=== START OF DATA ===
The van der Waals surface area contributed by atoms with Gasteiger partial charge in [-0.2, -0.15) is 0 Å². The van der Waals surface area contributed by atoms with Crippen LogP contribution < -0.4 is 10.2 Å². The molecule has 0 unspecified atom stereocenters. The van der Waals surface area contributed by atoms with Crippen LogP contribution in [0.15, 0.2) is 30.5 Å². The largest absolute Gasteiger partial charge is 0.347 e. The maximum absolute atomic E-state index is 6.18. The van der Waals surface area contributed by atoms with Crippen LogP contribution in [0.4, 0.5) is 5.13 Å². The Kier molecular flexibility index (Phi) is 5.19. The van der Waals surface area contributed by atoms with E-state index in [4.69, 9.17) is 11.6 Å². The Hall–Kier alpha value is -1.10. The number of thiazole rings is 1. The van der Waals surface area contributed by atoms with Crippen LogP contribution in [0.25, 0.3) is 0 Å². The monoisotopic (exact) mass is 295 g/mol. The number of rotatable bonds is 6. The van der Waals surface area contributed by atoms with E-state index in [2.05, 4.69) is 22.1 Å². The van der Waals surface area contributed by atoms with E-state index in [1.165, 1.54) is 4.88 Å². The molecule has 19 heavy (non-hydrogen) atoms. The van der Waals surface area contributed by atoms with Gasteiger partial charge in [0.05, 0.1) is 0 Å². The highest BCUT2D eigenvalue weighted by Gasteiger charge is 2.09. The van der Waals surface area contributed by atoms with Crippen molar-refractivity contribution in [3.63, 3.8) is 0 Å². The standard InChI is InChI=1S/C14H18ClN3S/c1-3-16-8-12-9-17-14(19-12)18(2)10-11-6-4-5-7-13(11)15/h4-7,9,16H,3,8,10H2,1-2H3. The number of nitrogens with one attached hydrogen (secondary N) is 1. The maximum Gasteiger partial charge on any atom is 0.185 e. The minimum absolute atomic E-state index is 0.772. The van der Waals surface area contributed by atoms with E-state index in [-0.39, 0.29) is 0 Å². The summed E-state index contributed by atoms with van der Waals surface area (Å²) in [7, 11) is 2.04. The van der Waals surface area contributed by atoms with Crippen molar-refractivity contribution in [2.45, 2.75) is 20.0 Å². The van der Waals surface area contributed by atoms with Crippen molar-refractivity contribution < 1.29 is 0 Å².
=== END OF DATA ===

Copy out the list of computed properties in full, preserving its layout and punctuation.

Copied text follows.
The van der Waals surface area contributed by atoms with Gasteiger partial charge in [-0.2, -0.15) is 0 Å². The van der Waals surface area contributed by atoms with Crippen LogP contribution < -0.4 is 10.2 Å². The molecule has 0 unspecified atom stereocenters. The van der Waals surface area contributed by atoms with Crippen LogP contribution in [0.15, 0.2) is 30.5 Å². The largest absolute Gasteiger partial charge is 0.347 e. The maximum absolute atomic E-state index is 6.18. The van der Waals surface area contributed by atoms with Crippen LogP contribution in [0.4, 0.5) is 5.13 Å². The Kier molecular flexibility index (Phi) is 5.19. The van der Waals surface area contributed by atoms with E-state index in [4.69, 9.17) is 11.6 Å². The Hall–Kier alpha value is -1.10. The number of thiazole rings is 1. The van der Waals surface area contributed by atoms with Crippen LogP contribution in [0.25, 0.3) is 0 Å². The monoisotopic (exact) mass is 295 g/mol. The number of rotatable bonds is 6. The van der Waals surface area contributed by atoms with E-state index in [2.05, 4.69) is 22.1 Å². The van der Waals surface area contributed by atoms with E-state index in [1.165, 1.54) is 4.88 Å². The molecule has 19 heavy (non-hydrogen) atoms. The van der Waals surface area contributed by atoms with Gasteiger partial charge in [0.05, 0.1) is 0 Å². The highest BCUT2D eigenvalue weighted by Gasteiger charge is 2.09. The van der Waals surface area contributed by atoms with Crippen molar-refractivity contribution in [3.63, 3.8) is 0 Å². The standard InChI is InChI=1S/C14H18ClN3S/c1-3-16-8-12-9-17-14(19-12)18(2)10-11-6-4-5-7-13(11)15/h4-7,9,16H,3,8,10H2,1-2H3. The number of nitrogens with one attached hydrogen (secondary N) is 1. The maximum Gasteiger partial charge on any atom is 0.185 e. The minimum absolute atomic E-state index is 0.772. The van der Waals surface area contributed by atoms with E-state index in [-0.39, 0.29) is 0 Å². The summed E-state index contributed by atoms with van der Waals surface area (Å²) in [7, 11) is 2.04. The van der Waals surface area contributed by atoms with Crippen molar-refractivity contribution in [2.45, 2.75) is 20.0 Å². The van der Waals surface area contributed by atoms with Crippen molar-refractivity contribution < 1.29 is 0 Å².